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Is having an aneurysm hereditary

By Anonymous April 30, 2009 - 5:26am
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My Uncle died of an aneurysm and ny borther had one removed, I'm a bit worried in case its likely to happen to me, I'm a 61 year old femail.

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please check out hht.org...having HHT can put you at higher risk for brain aneurysm (you didn't say what kind you had) because of the presence of malformed blood vessels. 9 out of 10 people who have this disorder have not been diagnosed yet...the most common symptom is nosebleeds that appear to run in families...

December 13, 2009 - 5:39pm
EmpowHER Guest

I am a 43 year old female and 10 days ago I had the most severe headache come on within minutes. The headache seemed to crawl up the back of my head and then just throbbed severly. I tried to lay down in a dark place, but that did not help. A co-worker called the ambulance and they took me to the emergency room. I explained that I had a sister and my grandmother that had brain aneurysms and both passed from them. The CT scan did not show anything but minor swelling of my sinus. The Dr. sent me home with Zyrteck and pain meds. I continued to have a headache - not as severe, but pretty bad, so I went to my regular doctor. He insisted that it was muscular. The on going pain in to the back of my head more on the right hand side. At times I get a burning sensation along with the pain. I also had infiltration basal cell cancer removed from the same location about 2 months ago. I don't know if I should just keep taking the muscle relaxer pills that I have or get another opinion. If I had another spot of cancer, could that wrap around a nerve or something to cause this.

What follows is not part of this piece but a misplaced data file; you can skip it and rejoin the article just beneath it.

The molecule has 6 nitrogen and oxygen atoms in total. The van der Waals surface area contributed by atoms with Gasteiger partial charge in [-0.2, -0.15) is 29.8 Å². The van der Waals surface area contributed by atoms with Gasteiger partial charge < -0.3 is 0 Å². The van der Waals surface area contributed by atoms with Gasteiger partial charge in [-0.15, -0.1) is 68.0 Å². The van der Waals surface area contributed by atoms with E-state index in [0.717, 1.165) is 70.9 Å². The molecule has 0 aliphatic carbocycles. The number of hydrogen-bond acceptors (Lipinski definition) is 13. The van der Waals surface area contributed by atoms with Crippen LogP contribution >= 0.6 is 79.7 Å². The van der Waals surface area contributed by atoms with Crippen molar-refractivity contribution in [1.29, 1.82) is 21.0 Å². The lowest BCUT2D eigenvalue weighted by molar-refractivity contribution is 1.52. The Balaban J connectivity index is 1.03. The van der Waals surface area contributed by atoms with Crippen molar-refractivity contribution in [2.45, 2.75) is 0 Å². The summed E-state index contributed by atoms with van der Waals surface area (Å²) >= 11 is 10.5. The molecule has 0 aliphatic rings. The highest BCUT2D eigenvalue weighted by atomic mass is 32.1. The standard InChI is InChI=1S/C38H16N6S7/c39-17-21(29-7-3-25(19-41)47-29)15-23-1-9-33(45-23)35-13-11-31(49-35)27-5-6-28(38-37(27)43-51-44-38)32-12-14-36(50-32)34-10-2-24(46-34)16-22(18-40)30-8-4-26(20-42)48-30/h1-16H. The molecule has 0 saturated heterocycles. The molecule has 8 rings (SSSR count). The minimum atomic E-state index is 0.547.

Please help ~ I need relief from this pain.

July 9, 2009 - 9:49am
(reply to Anonymous)

Have you spoken with your oncologist regarding the pain and burning sensation, that is in the exact location as the cancer you had removed just 2 month ago? This sounds like an important person to make an appointment with, and I'm wondering if you have any scheduled follow-ups regarding this procedure?

December 13, 2009 - 7:25pm

Hello anon, Great question. According to emedicinehealth.com, some evidence points to genetic factors that make people more likely to develop brain aneuryms. Here’s what they found out:

* According to several studies, up to 20% of people with bleeding from an aneurysm have a first- or second-degree relative with a brain aneurysm.

* These relatives are at higher risk for bleeding in the brain.

• In most families with brain aneurysms, the condition affects only 2-3 members of the extended family, and the method of inheritance is not apparent. (Source: emedicinehealth.com)

Right now, medical professionals do not recommend screenings for those with genetic dispositions.

For more information, visit this link

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April 30, 2009 - 11:11am
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